Cure for Stupidity... In Only 8 Years!
Recommendations for the Future Our analysis documents objectively show the long length of time that passes between discovery and translation. As scientists, we should convey to our funders and the public the immense difficulty of the scientific discovery process. Successful translation is demanding and takes a lot of effort and time even under the best circumstances; making unrealistic promises for quick discoveries and cures may damage the credibility of science in the eyes of the public. The following are some recommendations for improving the system, based on our analyses:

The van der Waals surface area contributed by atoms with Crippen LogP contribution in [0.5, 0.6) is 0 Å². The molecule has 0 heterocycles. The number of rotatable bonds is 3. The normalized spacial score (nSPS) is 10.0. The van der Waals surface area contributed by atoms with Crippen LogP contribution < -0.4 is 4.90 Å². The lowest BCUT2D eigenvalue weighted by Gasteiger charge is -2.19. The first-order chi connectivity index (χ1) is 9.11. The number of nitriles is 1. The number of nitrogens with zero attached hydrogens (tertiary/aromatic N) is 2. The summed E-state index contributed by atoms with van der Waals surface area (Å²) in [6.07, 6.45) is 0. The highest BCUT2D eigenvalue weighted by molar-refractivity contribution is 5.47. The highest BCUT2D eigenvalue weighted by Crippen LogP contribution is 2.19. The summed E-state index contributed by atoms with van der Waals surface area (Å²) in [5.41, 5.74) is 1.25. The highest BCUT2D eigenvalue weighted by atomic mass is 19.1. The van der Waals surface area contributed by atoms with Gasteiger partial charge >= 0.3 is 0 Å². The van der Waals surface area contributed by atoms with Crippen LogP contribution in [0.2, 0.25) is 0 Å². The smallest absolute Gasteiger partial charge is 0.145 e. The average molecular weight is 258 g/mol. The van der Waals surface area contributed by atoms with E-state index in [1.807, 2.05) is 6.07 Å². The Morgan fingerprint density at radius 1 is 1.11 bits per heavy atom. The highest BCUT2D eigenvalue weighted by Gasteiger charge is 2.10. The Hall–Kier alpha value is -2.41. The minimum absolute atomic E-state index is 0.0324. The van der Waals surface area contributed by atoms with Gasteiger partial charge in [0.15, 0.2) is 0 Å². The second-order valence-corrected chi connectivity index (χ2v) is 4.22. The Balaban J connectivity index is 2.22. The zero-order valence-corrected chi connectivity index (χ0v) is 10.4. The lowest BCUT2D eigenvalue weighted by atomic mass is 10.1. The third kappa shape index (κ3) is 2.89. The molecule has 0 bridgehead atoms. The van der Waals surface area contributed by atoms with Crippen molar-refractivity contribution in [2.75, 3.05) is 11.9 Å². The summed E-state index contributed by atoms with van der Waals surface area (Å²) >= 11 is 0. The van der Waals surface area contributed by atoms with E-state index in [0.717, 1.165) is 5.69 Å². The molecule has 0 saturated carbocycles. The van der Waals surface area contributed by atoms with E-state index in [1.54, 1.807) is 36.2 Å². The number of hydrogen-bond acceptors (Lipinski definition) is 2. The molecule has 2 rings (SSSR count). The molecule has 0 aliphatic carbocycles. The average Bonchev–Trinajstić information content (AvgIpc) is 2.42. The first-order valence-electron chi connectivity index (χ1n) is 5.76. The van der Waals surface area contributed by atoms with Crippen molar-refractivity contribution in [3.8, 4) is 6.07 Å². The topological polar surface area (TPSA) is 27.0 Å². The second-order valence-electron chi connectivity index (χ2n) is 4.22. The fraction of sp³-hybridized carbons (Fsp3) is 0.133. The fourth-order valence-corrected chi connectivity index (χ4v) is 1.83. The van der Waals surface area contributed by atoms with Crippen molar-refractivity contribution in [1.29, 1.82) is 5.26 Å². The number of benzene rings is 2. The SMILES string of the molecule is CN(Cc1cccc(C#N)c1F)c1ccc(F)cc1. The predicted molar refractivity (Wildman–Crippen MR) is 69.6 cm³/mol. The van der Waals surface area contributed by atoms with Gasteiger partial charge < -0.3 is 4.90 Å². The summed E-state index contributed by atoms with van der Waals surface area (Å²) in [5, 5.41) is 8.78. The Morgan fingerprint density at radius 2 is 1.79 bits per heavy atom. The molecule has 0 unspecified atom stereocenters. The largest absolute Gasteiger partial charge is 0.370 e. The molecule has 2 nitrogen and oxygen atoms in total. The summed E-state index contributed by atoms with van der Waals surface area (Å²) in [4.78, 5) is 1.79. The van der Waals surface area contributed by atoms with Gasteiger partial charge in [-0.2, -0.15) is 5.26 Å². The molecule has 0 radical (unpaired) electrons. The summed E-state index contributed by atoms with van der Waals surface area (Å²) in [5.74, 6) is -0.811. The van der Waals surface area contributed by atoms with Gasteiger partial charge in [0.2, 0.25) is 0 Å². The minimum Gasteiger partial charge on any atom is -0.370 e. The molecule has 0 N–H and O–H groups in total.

• Discovery of new substances and interventions remains essential, but proper credit and incentives should be given to accelerate the testing of these applications in high-quality, unbiased clinical research and the replication of claims for effectiveness.
• Multidisciplinary collaboration with focused targets and involving both basic and clinical sciences should be encouraged.
• Proof of effectiveness for new interventions requires large, robust randomized clinical trials.
• Translational efforts for common diseases should focus more on novel agents and new cutting-edge technologies; for these ailments, it is unlikely that genuine major benefits from interventions already known for a long time have gone unnoticed.
Now isn't that smart? And smart is as smart does, so the Stimulus Package has megabucks in it to help all this along. And Science Magazine has a new publication called - of all things - Translational Medicine.
Watch a little You-Tube to get a preview of what will be in this new journal.